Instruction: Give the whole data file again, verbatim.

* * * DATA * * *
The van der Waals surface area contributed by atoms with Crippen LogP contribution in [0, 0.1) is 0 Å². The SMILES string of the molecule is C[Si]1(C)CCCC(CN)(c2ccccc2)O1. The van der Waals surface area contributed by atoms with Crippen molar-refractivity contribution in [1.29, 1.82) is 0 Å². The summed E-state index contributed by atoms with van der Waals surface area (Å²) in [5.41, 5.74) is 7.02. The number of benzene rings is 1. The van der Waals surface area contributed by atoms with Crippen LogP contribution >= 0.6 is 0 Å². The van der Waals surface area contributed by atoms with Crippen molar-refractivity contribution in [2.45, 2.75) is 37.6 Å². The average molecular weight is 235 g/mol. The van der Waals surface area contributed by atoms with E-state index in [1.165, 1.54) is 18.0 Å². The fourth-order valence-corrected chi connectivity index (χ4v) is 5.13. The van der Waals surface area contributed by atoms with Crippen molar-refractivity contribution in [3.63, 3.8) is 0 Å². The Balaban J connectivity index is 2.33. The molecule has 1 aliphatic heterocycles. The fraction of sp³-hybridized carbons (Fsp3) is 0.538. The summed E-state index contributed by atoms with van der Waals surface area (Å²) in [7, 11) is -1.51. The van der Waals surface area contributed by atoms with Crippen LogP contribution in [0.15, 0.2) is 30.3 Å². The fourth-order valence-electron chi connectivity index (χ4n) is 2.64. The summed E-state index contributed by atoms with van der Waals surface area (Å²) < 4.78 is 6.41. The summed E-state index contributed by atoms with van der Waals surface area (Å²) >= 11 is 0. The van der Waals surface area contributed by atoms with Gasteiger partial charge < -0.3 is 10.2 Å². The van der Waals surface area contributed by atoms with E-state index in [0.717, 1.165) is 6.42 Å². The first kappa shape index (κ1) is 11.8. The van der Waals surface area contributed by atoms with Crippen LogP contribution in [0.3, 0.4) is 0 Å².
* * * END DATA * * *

The van der Waals surface area contributed by atoms with Crippen LogP contribution in [0, 0.1) is 0 Å². The SMILES string of the molecule is C[Si]1(C)CCCC(CN)(c2ccccc2)O1. The van der Waals surface area contributed by atoms with Crippen molar-refractivity contribution in [1.29, 1.82) is 0 Å². The summed E-state index contributed by atoms with van der Waals surface area (Å²) in [5.41, 5.74) is 7.02. The number of benzene rings is 1. The van der Waals surface area contributed by atoms with Crippen LogP contribution >= 0.6 is 0 Å². The van der Waals surface area contributed by atoms with Crippen molar-refractivity contribution in [2.45, 2.75) is 37.6 Å². The average molecular weight is 235 g/mol. The van der Waals surface area contributed by atoms with E-state index in [1.165, 1.54) is 18.0 Å². The fourth-order valence-corrected chi connectivity index (χ4v) is 5.13. The van der Waals surface area contributed by atoms with Crippen molar-refractivity contribution in [3.63, 3.8) is 0 Å². The Balaban J connectivity index is 2.33. The molecule has 1 aliphatic heterocycles. The fraction of sp³-hybridized carbons (Fsp3) is 0.538. The summed E-state index contributed by atoms with van der Waals surface area (Å²) in [7, 11) is -1.51. The van der Waals surface area contributed by atoms with Crippen LogP contribution in [0.15, 0.2) is 30.3 Å². The fourth-order valence-electron chi connectivity index (χ4n) is 2.64. The summed E-state index contributed by atoms with van der Waals surface area (Å²) < 4.78 is 6.41. The summed E-state index contributed by atoms with van der Waals surface area (Å²) >= 11 is 0. The van der Waals surface area contributed by atoms with Gasteiger partial charge < -0.3 is 10.2 Å². The van der Waals surface area contributed by atoms with E-state index in [0.717, 1.165) is 6.42 Å². The first kappa shape index (κ1) is 11.8. The van der Waals surface area contributed by atoms with Crippen LogP contribution in [0.3, 0.4) is 0 Å².